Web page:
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The continuous time Hilbert transform is $$\hat x(t) := x(t) + j\left( p.v. \left\{\frac{1}{t\pi} \ast x \right\} (t)\right)$$

where $$ \theta(t) = \tan^{-1}\left( \frac{ p.v. \left\{\frac{1}{t\pi} \ast x \right\} (t)}{x(t)} \right)$$ and $$ \omega(t) = \theta'(t) $$

and since $\theta(t)$ is smooth, you can actually calculate the instantaneous frequency. But in the discrete time domain, the angle function is discrete, so given that in the dt domain, your hilbert transform filter is

$$ h_{HT}[n] = \left\{ \begin{array}{ll} \frac{1}{n\pi} & \mbox{if}\ \ n \neq 0 \\ 0 & \mbox{otherwise} \\ \end{array} \right.$$

How do you get the approximate frequency? or are you really just getting $\Delta\theta[n]$? Sorry if this is me just getting hung up on something trivial, but most references don't seem to clearly address this.

$$\theta[n] = \tan^{-1}\left(\frac{(h_{HT} \ast x)[n]}{x[n]}\right)$$ $$\omega[n] = \left\{ \begin{array}{ll} \theta[n] \ast \frac{1}{T_s}(\delta[n] - \delta[n-1]) & ? \\ \theta[n] \ast \frac{1}{2T_s}(\delta[n+1] - \delta[n-1]) & ? \\ ??? \end{array} \right. $$

I'm looking for what is typically done. The "Standard" approach.

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  • $\begingroup$ Have you seen this? They also explain it for the discrete-time case, which seems to equal your first option for $\omega[n]$. $\endgroup$ – Matt L. Oct 21 '14 at 11:02
  • $\begingroup$ @MattL. Good enough for me. Didn't think to check IF on wikipedia. $\endgroup$ – user27886 Oct 21 '14 at 11:08
  • $\begingroup$ There's also a paper by Barnes discussing several options for sampled data. See the section on IF approximations. $\endgroup$ – Matt L. Oct 21 '14 at 11:11
  • $\begingroup$ Excellent! Thanks! I did a basic literature search before asking, I swear. But i was looking mostly at HT & HHT references, not IF references, so maybe that had something to do with it. $\endgroup$ – user27886 Oct 21 '14 at 11:15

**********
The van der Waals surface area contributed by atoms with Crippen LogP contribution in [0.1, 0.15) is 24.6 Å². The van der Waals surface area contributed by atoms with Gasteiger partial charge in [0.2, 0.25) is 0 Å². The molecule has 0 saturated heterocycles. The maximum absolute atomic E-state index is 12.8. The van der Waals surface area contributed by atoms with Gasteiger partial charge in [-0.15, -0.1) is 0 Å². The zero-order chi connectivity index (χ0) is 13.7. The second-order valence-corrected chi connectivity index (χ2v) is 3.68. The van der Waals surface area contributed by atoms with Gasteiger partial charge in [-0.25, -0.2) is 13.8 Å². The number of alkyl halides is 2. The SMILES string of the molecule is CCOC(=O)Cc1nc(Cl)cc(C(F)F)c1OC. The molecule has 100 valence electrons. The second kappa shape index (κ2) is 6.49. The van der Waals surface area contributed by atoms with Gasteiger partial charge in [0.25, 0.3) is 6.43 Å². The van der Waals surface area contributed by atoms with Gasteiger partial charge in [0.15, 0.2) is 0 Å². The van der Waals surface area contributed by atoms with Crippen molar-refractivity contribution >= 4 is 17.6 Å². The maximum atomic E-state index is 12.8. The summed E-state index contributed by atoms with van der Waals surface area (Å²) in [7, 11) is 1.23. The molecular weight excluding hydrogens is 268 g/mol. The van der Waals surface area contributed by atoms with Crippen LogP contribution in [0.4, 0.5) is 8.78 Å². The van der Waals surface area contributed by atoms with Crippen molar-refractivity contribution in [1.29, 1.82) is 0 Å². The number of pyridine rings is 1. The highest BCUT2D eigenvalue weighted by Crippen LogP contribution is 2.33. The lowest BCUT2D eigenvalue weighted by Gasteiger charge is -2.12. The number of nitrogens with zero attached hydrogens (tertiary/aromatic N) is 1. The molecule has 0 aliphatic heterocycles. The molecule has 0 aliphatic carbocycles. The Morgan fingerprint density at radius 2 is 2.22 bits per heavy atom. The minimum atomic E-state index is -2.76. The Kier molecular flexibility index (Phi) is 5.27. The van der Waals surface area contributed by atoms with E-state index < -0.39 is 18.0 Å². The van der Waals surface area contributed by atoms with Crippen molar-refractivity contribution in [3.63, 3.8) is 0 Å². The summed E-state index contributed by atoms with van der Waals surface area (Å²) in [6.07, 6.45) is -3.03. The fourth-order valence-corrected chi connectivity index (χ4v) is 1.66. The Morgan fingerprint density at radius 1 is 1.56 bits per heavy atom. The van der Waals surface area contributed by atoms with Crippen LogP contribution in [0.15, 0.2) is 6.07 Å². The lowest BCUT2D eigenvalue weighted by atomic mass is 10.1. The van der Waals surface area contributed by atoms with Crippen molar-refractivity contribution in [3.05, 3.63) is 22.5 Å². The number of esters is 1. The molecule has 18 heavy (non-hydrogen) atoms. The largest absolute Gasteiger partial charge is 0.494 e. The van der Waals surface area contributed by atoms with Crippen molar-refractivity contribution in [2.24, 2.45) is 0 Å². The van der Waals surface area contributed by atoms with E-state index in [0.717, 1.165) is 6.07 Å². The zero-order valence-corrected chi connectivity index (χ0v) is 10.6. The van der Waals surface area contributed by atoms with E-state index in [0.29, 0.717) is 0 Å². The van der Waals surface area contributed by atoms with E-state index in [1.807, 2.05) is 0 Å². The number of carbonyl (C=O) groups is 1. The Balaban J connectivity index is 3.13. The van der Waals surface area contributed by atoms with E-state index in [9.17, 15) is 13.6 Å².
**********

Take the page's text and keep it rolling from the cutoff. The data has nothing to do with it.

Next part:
• $\begingroup$ you have a curious mix of discrete and continuous-time expressions that should get ironed out. regarding this: $$\theta[n] = \tan^{-1}\left(\frac{(h_{HT} \ast x)[n]}{x[n]}\right)$$ $$\omega[n] = \left\{ \begin{array}{ll} \theta[n] \ast \frac{1}{T_s}(\delta[n] - \delta[n-1]) & ? \\ \theta[n] \ast \frac{1}{2T_s}(\delta[n+1] - \delta[n-1]) & ? \\ ??? \end{array} \right. $$ you need to look into designing a digital differentiator, if you want to do this the best. however, your first expression is likely okay. $\endgroup$ – robert bristow-johnson Oct 21 '14 at 15:33
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I have a nice solution for you that I'm always using whenever I need to compute the instantaneous frequency of a discrete analytical signal and which works much better then the common approach using $tan(.)$ where you need to introduce thresholds and fiddle around with adding/subtracting $2\pi$. In addition to that it is even faster.

Given a signal $x(t)$ and the corresponding analytical signal $$\xi(t) = x(t) + i\mathcal{H}x(t)$$ with $\mathcal{H}$ being the hilbert transform operator the instantaneous frequency $\omega(t)$ can be computed as followed. We have $\omega(t)=\dot{\varphi}(t)$ with $\varphi(t)=\Im log\xi(t)$ being the phase of the analytical signal $\xi$ ($\Im$ denotes the imaginary part). Combining these equations we get $$ \omega(t)=\Im\frac{d}{dt}log\xi(t)=\Im\frac{\dot{\xi}(t)}{\xi(t)} $$ This can also be seen be as follows: $$ \Im\frac{\dot{\xi}}{\xi} = \Im\frac{ \dot{A}e^{i\varphi} + iAe^{i\varphi}\dot{\varphi} }{Ae^{i\varphi}} = \Im\Big[ \frac{\dot{A}}{A} + i\dot{\varphi} \Big] = \dot{\varphi} $$ Discretizing this equation you can now compute the discrete instantaneous frequency from the discrete analytical signal: $$ \omega[n]\approx\Im\frac{\xi[n+1]-\xi[n]}{\xi[n]} $$ or second order: $$ \omega[n]\approx\Im\frac{\xi[n+1]-\xi[n-1]}{2\xi[n]} $$

Of course this is not the exact solution as it is still requires a discrete differentiation of the signal. But this could be done using standard techniques.

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  • $\begingroup$ Cool! That does look faster without the $\tan^{-1}$. $\endgroup$ – user27886 Oct 22 '14 at 13:44

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